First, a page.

How to do a very basic "restoration" of old chisels

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Forum topic by HarveyDunn posted 03-14-2014 02:25 AM 1032 views 0 times favorited 3 replies Add to Favorites Watch
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328 posts in 1968 days

03-14-2014 02:25 AM

I’ve acquired a random assortment of old wood carving gouges. Could anyone give me some advice on how to fix them up?

I know how to sharpen them (which is good, because not one of them could cut butter in their current state!) It is everything else that its new to me.

Metal Issues:
Some of them have rust spots, some of them are very black. I assume I need to get some chemicals to stop the rust. Is there also a chemical to remove the black layer?

Is there a Dremel tool attachment that is useful for these steps?

Is there something I should apply at the end to protect the metal?

Wood Issues:
I want to keep all the original handles. I used some OMS to clean off the accumulated crime. A few of them have cracks that I’d like to fill. I was thinking of looking for a runny CA glue and drizzling it into them, then sanding.

Some of the others are just a bit rougher than I prefer, so I’m thinking of giving them a sanding as well.

Any advice on these points? Should I apply something to wood afterward to condition and protect it?

3 replies so far

View Minorhero's profile


373 posts in 2842 days

#1 posted 03-14-2014 02:48 AM

There are lots of ways to clean up the metal. The quickest and easiest is to use a wire wheel in a hand held drill. That will clean up most of the metal.

You will almost certainly need to lap the sole. For that you will need some sandpaper usually starting off with course grits, and a piece of glass or granite at least 1 foot long and better yet would be 2+ feet. The glass or granite is the dead flat surface you use to scrub the bottom of the plane against to flatten the sole.

To protect the metal once lapped and rust is removed you can use johnsons paste wax. Just rub some on, wait like 5 or 10 minutes, then rub it off. Works great and doesn’t affect finishes and is easily purchased in most hardware and grocery stores.

For the wood sanding them down is perfectly fine. I would use epoxy to fill any holes, be careful about overspill though as the hardened epoxy will be much harder then the wood and thus will sand slower. You can use anything you want for the handles. I prefer lacquer but others prefer boiled linseed oil or wax.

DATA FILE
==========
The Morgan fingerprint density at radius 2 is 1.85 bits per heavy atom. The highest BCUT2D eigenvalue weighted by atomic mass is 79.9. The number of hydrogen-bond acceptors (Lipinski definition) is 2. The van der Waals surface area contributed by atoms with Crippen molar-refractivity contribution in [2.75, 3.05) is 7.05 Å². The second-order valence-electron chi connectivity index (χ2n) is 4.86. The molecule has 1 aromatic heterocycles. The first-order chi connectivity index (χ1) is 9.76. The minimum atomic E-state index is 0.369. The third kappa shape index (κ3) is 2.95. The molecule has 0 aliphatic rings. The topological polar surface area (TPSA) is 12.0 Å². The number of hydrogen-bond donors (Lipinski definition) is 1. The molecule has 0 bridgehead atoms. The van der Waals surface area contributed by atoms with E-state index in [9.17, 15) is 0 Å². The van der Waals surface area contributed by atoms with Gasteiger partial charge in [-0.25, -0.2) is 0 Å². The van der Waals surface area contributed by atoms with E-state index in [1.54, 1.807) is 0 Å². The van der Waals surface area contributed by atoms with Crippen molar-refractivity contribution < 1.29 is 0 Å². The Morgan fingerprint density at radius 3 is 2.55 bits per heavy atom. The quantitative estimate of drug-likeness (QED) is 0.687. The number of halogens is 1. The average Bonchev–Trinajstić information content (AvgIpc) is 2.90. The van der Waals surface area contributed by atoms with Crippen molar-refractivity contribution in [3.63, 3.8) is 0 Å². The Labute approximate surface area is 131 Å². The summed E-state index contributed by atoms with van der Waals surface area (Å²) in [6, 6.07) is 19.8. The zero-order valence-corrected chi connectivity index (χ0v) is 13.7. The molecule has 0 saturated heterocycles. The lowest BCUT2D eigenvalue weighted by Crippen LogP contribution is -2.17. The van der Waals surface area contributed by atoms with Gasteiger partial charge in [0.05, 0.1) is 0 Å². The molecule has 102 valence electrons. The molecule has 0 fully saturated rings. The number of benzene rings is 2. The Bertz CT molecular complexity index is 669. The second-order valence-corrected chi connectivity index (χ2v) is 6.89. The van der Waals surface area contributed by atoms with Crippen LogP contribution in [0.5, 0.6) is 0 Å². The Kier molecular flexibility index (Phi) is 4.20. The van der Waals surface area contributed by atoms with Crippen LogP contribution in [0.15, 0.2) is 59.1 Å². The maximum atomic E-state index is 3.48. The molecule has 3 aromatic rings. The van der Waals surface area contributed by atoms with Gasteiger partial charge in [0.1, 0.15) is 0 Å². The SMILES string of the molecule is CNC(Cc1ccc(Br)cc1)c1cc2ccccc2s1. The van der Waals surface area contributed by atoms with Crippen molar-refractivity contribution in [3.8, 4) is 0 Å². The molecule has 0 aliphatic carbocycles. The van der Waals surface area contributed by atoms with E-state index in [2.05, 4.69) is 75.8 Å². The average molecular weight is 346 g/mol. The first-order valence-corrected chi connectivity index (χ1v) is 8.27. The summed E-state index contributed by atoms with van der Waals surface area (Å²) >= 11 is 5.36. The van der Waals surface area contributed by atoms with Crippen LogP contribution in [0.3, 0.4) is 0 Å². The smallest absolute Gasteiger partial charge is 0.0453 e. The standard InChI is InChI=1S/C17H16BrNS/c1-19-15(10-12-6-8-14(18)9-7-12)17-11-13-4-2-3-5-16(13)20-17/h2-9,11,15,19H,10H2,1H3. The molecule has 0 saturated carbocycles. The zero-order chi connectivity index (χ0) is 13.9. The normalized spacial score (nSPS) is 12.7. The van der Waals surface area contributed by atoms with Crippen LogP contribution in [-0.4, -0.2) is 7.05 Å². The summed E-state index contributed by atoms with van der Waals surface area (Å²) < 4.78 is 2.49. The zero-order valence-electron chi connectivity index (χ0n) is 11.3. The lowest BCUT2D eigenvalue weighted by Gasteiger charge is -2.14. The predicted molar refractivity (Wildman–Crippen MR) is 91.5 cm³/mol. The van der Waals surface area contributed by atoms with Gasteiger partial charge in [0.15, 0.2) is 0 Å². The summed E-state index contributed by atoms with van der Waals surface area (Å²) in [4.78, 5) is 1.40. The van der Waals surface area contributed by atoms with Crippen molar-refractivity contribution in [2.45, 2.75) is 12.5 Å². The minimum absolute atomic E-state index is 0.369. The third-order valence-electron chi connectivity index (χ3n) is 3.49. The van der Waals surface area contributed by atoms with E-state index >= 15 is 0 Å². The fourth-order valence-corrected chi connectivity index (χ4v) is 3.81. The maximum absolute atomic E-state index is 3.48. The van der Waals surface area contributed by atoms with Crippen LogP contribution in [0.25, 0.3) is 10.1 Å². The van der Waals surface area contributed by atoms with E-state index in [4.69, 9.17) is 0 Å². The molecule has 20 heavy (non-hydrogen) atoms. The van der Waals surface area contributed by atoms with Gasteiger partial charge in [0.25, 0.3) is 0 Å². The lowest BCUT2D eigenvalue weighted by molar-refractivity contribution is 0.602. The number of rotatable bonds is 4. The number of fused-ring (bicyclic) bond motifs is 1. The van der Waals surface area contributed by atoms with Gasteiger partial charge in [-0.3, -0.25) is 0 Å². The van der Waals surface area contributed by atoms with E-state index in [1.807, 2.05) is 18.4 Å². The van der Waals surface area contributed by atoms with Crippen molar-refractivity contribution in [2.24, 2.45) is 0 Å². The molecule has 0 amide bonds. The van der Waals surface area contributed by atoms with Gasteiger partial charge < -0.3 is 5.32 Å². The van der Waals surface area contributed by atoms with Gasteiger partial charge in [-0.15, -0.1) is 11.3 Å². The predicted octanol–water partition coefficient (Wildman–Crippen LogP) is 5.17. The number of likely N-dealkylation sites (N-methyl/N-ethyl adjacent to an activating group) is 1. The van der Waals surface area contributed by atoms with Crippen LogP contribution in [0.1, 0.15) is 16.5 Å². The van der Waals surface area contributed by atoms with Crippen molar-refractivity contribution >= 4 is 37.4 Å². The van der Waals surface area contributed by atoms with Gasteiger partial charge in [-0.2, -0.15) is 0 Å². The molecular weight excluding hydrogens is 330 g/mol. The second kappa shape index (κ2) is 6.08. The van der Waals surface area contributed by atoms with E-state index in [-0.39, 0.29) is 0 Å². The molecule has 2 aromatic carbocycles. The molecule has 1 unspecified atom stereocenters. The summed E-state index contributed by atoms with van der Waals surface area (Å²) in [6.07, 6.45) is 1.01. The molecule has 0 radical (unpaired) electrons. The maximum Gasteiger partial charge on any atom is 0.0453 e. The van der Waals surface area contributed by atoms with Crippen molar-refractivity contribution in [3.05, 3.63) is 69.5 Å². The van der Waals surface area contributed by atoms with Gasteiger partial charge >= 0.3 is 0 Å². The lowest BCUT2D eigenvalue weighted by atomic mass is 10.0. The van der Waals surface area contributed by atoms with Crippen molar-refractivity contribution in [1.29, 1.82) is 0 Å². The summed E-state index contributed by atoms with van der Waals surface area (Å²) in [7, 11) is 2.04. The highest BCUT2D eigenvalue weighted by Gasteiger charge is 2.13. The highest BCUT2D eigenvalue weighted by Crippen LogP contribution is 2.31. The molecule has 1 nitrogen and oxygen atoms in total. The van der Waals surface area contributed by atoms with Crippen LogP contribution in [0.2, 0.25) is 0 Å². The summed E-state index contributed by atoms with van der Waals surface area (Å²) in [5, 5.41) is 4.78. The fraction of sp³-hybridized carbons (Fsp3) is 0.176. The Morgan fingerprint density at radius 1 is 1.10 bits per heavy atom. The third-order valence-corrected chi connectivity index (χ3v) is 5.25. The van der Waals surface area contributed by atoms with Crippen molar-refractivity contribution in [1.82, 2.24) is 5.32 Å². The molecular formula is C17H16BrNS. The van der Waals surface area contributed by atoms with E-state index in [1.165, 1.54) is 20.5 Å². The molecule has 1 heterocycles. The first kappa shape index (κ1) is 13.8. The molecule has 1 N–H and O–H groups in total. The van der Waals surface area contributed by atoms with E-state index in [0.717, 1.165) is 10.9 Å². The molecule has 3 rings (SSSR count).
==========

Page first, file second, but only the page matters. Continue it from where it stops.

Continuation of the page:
View shampeon's profile


1894 posts in 2421 days

#2 posted 03-14-2014 02:56 AM

First things first. The black parts on the metal for the most part are stable. It’s red rust you need to be worried about. I would just wire wheel (best is a wire wheel in a drill press) them first to take off the top layer and see if there’s red rust underneath. If so, you should neutralize it with an acid of some sort. I use citric acid, but you can’t just dunk them in with wood handles. Look for Barkeeper’s Friend, which is oxalic acid and detergent. Make a paste with it, and take an old sponge and scrub it on. Then wipe it off, then do a quick rinse in very hot water. Immediately dry them and put them in the sun, or hair dry (or heat gun) them to get them nice and dry.

After that, work on the handles. Wicking thin CA will work on small cracks. Sanding is fine, but start with a fairly high grit. Then apply an oil finish (BLO, Danish oil, tung oil, etc.).

Final step is sharpening them. And post pictures.

-- ian | "You can't stop what's coming. It ain't all waiting on you. That's vanity."

View HarveyDunn's profile


328 posts in 1968 days

#3 posted 03-14-2014 04:19 AM


I’ve noticed now that one of the ferrules is cracked/split in a few places. Since these are carving gouges, I’ll be using them with one hand wrapped over that location – and I think the high spots are going to annoy me. I don’t have any metal skills so making a new ferrule is out of the question. Is there a way I could stabilize those cracks/splits then grind the ferrule down so it is smoother?

Failing that, I might just put some tape over it.

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